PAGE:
Bell Auto Parts
1:"The Early Years" (1923-1945)
2:"Racing's General Store" (1945-1954)
3:"The Product Years" (1955-1987)
If there is a "Top Ten" for the personalities that had the greatest effect on the development of racing in America Roy Richter would certainly be included. Art Bagnall's book, Roy Richter, Striving for Excellence (out of print) is the definitive work on Roy, his accomplishments, and Bell Auto Parts. This is a must have for your library and if you see a copy used take it home with you. It was the inspiration for this site and this pursuit.
Roy was a wining driver and an accomplished chassis and body builder. He built some of the most beautiful midgets, sprints, and champ cars. He won the National Championship with his "Richter Streamliner" (Rail and Tether Cars) that he manufactured and sold before the war. He already had a strong reputation in racing when he purchased Bell Auto Parts from George's widow in 1945.
Roy had a great sense for business, he had experience selling through the mail with his tether cars, and placed himself in exactly the right place at exactly the right time.
There was a huge burst of racing activity after the war. The HOPUP market (that had really begun before the war) was exploding. There were many racers and craftsmen that had developed speed parts. They made heads, cams, manifolds, flywheels and other items. They would be successful if they could just "go to market." Roy placed Bell Auto parts between these "manufacturers" and the huge demand that was building. He signed up many of these companies and became a distributor for names like Iskenderian, Edelbrock and Wieand. In 1946 Roy stapled up the first catalog of racing parts and "Racing's General Store" was born.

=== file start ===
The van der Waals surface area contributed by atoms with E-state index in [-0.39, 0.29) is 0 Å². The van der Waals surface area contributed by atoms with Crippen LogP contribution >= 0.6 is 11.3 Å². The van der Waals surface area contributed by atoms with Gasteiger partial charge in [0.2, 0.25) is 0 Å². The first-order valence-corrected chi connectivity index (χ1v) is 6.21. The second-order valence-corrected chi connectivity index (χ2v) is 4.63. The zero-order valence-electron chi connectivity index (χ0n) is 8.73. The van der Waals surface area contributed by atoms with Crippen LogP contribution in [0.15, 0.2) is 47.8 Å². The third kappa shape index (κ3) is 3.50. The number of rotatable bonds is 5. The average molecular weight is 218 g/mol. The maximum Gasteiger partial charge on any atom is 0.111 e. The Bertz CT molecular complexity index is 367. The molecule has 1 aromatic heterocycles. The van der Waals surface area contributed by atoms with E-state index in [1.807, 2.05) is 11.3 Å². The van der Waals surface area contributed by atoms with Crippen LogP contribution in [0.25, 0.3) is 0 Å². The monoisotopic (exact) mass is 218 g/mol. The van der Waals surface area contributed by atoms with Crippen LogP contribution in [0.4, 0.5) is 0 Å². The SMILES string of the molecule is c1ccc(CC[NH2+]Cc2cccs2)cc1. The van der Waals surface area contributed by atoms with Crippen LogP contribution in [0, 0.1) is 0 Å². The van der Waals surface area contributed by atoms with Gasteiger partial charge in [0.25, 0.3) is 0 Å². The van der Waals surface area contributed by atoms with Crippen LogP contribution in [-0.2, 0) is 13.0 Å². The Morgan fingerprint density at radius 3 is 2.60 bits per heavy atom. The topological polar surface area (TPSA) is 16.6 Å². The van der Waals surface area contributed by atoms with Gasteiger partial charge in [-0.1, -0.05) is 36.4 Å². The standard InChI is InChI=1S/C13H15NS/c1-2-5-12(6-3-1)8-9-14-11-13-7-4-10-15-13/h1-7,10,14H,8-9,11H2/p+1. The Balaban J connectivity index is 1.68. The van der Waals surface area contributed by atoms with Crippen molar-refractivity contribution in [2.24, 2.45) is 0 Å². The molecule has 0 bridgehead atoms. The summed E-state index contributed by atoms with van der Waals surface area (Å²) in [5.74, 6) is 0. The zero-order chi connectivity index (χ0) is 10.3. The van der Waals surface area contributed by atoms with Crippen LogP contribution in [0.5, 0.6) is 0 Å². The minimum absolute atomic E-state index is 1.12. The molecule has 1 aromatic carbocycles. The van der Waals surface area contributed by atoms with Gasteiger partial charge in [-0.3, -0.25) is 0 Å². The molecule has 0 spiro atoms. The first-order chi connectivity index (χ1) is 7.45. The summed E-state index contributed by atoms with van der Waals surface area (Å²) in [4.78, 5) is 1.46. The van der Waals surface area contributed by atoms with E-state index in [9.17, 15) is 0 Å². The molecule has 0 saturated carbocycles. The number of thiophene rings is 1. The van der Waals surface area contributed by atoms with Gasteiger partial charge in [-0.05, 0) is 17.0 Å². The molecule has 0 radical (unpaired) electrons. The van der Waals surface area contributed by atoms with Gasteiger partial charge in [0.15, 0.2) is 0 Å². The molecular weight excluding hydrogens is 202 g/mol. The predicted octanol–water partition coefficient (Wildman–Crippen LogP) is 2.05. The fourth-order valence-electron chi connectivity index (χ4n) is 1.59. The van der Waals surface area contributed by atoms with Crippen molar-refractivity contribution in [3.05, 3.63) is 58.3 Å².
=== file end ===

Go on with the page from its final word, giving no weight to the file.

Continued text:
The second huge effect that this strategic decision had was it made it easy for small shops across the country to deal with one company and add a full line of speed parts to their available inventory. Local racing got a huge boost and a whole industry was born. By 1948, Bell Auto Parts had thousands of independent dealers and was a national catalog business. The customer or reseller could choose from some 10K items to support his racing interest.
Roy and Bell Auto Parts never stopped developing products in house. The famous Bell steering wheel and the "Dural" hand pumps are among the most recognizable. In the early 50's the Cragar name was used on many parts, like transmission adaptors.
In 1952 Roy started a foreign car dealership for British cars. He sold MG, Austin Healy, and Jaguar.